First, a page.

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Third-party liability in workers’ compensation claims

On Behalf of | Oct 25, 2022 | Personal Injury

Workers’ compensation has long replaced the old system of filing lawsuits against employers after an accident at work. This provides a statutory solution and offers greater protection to injured employees.

However, this does not mean that a lawsuit might be completely off the table following a workplace accident. If someone else was involved in your accident, it is possible to file a “third-party liability” claim against them to pursue damages. Third-party liability can extend to any individual or entity that is not your employer, such as a private individual, co-worker, the manufacturer of a defective product or even an independent contractor.

Why should you pursue a third-party claim?

While workers’ compensation benefits provide workers with the compensation they need while they recover, it does not cover all damages arising from an accident. For instance, if you experienced significant pain and suffering or emotional anguish from the injuries you sustained, workers’ compensation does not address this. Additionally, the amount of medical or lost wages benefits may be insufficient to meet you and your family’s needs.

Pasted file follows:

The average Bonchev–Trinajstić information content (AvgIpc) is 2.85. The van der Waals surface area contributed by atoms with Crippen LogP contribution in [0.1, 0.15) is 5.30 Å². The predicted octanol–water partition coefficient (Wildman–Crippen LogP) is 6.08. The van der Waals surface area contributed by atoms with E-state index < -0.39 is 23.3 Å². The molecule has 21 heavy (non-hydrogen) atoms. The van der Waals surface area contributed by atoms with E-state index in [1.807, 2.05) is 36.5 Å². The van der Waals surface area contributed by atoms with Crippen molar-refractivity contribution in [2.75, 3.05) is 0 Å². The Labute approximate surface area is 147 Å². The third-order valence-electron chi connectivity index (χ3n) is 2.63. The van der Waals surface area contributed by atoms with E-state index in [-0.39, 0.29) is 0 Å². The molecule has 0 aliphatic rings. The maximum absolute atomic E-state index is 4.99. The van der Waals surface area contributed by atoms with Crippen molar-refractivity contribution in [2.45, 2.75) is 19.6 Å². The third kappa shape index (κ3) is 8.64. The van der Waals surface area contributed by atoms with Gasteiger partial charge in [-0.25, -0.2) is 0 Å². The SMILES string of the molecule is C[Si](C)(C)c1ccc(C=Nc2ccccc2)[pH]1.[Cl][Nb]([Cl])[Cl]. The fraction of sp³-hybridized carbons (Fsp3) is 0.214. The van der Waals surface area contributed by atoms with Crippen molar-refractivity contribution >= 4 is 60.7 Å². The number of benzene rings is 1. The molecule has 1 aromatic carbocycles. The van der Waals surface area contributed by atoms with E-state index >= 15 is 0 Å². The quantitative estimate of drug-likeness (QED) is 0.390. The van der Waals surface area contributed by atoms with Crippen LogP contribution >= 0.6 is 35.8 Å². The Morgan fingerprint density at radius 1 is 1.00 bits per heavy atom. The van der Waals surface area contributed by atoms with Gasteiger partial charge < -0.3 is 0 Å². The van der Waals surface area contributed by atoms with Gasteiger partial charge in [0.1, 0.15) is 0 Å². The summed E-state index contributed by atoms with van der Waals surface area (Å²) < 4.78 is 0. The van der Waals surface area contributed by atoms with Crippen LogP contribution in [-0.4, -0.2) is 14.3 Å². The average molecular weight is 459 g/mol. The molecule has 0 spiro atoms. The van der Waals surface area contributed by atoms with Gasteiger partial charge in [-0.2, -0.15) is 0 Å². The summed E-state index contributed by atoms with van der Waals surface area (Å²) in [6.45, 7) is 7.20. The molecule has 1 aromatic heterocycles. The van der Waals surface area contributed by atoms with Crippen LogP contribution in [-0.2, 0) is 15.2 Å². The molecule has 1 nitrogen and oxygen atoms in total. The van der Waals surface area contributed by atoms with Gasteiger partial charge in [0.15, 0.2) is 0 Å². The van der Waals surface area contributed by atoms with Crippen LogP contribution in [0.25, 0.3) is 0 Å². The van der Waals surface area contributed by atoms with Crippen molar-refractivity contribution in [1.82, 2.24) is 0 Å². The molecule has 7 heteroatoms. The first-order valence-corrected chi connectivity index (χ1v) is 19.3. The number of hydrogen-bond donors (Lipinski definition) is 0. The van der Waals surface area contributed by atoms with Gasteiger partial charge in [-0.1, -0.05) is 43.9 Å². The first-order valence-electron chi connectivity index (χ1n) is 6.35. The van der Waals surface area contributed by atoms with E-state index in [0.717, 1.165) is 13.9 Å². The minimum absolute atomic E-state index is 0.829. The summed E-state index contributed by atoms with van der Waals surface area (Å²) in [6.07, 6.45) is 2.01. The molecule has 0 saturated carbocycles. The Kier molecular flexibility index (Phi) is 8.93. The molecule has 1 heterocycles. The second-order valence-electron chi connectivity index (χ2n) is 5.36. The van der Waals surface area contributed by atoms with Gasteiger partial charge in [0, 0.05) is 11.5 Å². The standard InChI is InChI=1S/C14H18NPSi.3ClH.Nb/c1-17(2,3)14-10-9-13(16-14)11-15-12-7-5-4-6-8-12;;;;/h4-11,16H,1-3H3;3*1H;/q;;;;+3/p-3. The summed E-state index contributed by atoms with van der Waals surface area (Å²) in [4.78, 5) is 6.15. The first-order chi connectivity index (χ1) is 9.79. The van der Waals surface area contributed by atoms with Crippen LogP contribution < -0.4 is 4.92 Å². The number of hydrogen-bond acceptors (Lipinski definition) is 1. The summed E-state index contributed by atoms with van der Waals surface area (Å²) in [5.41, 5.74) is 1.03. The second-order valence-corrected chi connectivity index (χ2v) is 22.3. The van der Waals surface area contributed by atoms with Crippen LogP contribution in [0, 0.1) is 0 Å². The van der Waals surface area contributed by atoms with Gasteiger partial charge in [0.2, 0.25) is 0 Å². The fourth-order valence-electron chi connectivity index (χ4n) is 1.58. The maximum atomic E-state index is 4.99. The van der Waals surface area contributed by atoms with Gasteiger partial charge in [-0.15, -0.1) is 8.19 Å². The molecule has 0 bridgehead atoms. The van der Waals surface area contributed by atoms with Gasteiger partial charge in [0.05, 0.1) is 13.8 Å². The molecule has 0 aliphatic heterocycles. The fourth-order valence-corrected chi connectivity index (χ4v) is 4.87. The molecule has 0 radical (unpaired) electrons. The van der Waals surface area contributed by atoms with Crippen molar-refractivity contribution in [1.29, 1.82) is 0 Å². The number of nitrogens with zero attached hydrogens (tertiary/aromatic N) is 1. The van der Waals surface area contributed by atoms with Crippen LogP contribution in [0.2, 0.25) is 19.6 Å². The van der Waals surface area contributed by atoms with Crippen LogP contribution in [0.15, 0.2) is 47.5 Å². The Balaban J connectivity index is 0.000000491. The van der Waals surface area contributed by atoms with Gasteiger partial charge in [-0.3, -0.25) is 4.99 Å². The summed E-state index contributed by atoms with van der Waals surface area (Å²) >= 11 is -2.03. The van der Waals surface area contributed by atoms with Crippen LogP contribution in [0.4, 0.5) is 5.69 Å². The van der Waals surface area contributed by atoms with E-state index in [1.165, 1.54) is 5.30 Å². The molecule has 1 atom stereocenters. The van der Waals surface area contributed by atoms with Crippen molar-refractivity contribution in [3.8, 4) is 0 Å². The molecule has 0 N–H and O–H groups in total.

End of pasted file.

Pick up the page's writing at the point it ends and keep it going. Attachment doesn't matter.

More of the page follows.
This is where a third-party claim might come in. It is possible to pursue the full amount of damages you are entitled to through a personal injury claim if the other party’s negligence caused the accident.

Proving fault is an important part of third-party liability claims

Negligence is a significant aspect of third-party claims. Unlike in workers’ compensation claims, the other party’s fault must first be established. They must have owed you a duty of care which they breached and caused your injuries for you to claim any damages. In Maryland, the Claimant must be free of any actions that may have contributed to the accident and resulting injuries.

How much can you claim in a third liability claim?

Your claim on non-economic damages will be subject to damage caps, as defined by Maryland law. Currently, the maximum amount allowed for pain and suffering is limited to slightly over $900,000. However, the law does not place a limit on the amount of recoverable economic and punitive damages.

It is crucial to make yourself aware of the law and what to expect in your claim to ensure you receive the maximum compensation for your injuries. An attorney who understands both workers’ compensation and personal injury law can help you understand your next steps.

  • AMERICAN ASSOCIATION for JUSTICE
  • AABA
  • MARYLAND ASSOCIATION FOR JUSTICE
  • BAR ASSOCIATION OF BALTIMORE CITY | 1880
  • MSBA | MARYLAND STATE BAR ASSOCIATION
  • MARYLAND CRIMINAL DEFENSE ATTORNEYS ASSOCIATION